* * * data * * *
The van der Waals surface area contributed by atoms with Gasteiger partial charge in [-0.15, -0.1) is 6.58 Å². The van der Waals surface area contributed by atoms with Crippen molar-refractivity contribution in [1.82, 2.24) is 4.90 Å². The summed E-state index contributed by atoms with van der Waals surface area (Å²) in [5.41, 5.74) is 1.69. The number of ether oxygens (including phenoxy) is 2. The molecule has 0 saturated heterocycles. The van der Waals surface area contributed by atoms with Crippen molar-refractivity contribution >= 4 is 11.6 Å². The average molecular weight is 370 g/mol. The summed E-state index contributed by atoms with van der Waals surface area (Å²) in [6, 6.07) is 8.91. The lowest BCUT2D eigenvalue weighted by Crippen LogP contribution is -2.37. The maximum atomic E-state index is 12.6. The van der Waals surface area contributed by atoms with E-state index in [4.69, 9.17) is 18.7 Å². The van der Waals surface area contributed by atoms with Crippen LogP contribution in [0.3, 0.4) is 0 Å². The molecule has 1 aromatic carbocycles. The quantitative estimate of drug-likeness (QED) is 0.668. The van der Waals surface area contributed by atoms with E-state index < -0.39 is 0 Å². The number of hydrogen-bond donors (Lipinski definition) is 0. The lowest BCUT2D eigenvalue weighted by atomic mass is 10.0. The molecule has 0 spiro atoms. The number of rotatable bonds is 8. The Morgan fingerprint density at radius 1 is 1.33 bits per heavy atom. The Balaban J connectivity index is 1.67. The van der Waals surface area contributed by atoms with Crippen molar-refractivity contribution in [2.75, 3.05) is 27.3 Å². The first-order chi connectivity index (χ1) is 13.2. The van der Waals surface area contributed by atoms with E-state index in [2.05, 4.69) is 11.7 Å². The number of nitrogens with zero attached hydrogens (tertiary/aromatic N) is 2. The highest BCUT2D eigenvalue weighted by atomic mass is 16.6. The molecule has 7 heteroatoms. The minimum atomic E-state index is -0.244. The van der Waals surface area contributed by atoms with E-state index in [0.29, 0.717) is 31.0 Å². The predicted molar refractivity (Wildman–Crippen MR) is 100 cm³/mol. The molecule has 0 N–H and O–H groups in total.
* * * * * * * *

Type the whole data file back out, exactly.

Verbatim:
The van der Waals surface area contributed by atoms with Gasteiger partial charge in [-0.15, -0.1) is 6.58 Å². The van der Waals surface area contributed by atoms with Crippen molar-refractivity contribution in [1.82, 2.24) is 4.90 Å². The summed E-state index contributed by atoms with van der Waals surface area (Å²) in [5.41, 5.74) is 1.69. The number of ether oxygens (including phenoxy) is 2. The molecule has 0 saturated heterocycles. The van der Waals surface area contributed by atoms with Crippen molar-refractivity contribution >= 4 is 11.6 Å². The average molecular weight is 370 g/mol. The summed E-state index contributed by atoms with van der Waals surface area (Å²) in [6, 6.07) is 8.91. The lowest BCUT2D eigenvalue weighted by Crippen LogP contribution is -2.37. The maximum atomic E-state index is 12.6. The van der Waals surface area contributed by atoms with E-state index in [4.69, 9.17) is 18.7 Å². The van der Waals surface area contributed by atoms with Crippen LogP contribution in [0.3, 0.4) is 0 Å². The molecule has 1 aromatic carbocycles. The quantitative estimate of drug-likeness (QED) is 0.668. The van der Waals surface area contributed by atoms with E-state index < -0.39 is 0 Å². The number of hydrogen-bond donors (Lipinski definition) is 0. The lowest BCUT2D eigenvalue weighted by atomic mass is 10.0. The molecule has 0 spiro atoms. The number of rotatable bonds is 8. The Morgan fingerprint density at radius 1 is 1.33 bits per heavy atom. The Balaban J connectivity index is 1.67. The van der Waals surface area contributed by atoms with Crippen molar-refractivity contribution in [2.75, 3.05) is 27.3 Å². The first-order chi connectivity index (χ1) is 13.2. The van der Waals surface area contributed by atoms with E-state index in [2.05, 4.69) is 11.7 Å². The number of nitrogens with zero attached hydrogens (tertiary/aromatic N) is 2. The highest BCUT2D eigenvalue weighted by atomic mass is 16.6. The molecule has 7 heteroatoms. The minimum atomic E-state index is -0.244. The van der Waals surface area contributed by atoms with E-state index in [0.29, 0.717) is 31.0 Å². The predicted molar refractivity (Wildman–Crippen MR) is 100 cm³/mol. The molecule has 0 N–H and O–H groups in total.